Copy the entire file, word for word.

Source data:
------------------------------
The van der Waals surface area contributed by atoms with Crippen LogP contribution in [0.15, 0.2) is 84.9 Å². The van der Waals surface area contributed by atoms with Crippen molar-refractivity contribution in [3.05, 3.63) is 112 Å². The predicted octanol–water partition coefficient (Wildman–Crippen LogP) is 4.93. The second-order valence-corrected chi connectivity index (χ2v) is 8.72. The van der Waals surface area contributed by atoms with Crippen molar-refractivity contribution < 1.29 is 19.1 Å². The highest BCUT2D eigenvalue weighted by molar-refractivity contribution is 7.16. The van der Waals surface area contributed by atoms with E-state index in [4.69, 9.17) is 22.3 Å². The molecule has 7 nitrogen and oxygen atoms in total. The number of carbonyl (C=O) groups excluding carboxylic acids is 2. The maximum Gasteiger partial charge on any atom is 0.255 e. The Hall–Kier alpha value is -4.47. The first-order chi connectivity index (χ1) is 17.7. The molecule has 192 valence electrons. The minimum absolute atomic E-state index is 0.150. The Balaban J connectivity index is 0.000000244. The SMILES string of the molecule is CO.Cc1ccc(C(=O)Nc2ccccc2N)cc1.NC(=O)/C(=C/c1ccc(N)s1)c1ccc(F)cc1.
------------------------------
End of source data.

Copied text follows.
The van der Waals surface area contributed by atoms with Crippen LogP contribution in [0.15, 0.2) is 84.9 Å². The van der Waals surface area contributed by atoms with Crippen molar-refractivity contribution in [3.05, 3.63) is 112 Å². The predicted octanol–water partition coefficient (Wildman–Crippen LogP) is 4.93. The second-order valence-corrected chi connectivity index (χ2v) is 8.72. The van der Waals surface area contributed by atoms with Crippen molar-refractivity contribution < 1.29 is 19.1 Å². The highest BCUT2D eigenvalue weighted by molar-refractivity contribution is 7.16. The van der Waals surface area contributed by atoms with E-state index in [4.69, 9.17) is 22.3 Å². The molecule has 7 nitrogen and oxygen atoms in total. The number of carbonyl (C=O) groups excluding carboxylic acids is 2. The maximum Gasteiger partial charge on any atom is 0.255 e. The Hall–Kier alpha value is -4.47. The first-order chi connectivity index (χ1) is 17.7. The molecule has 192 valence electrons. The minimum absolute atomic E-state index is 0.150. The Balaban J connectivity index is 0.000000244. The SMILES string of the molecule is CO.Cc1ccc(C(=O)Nc2ccccc2N)cc1.NC(=O)/C(=C/c1ccc(N)s1)c1ccc(F)cc1.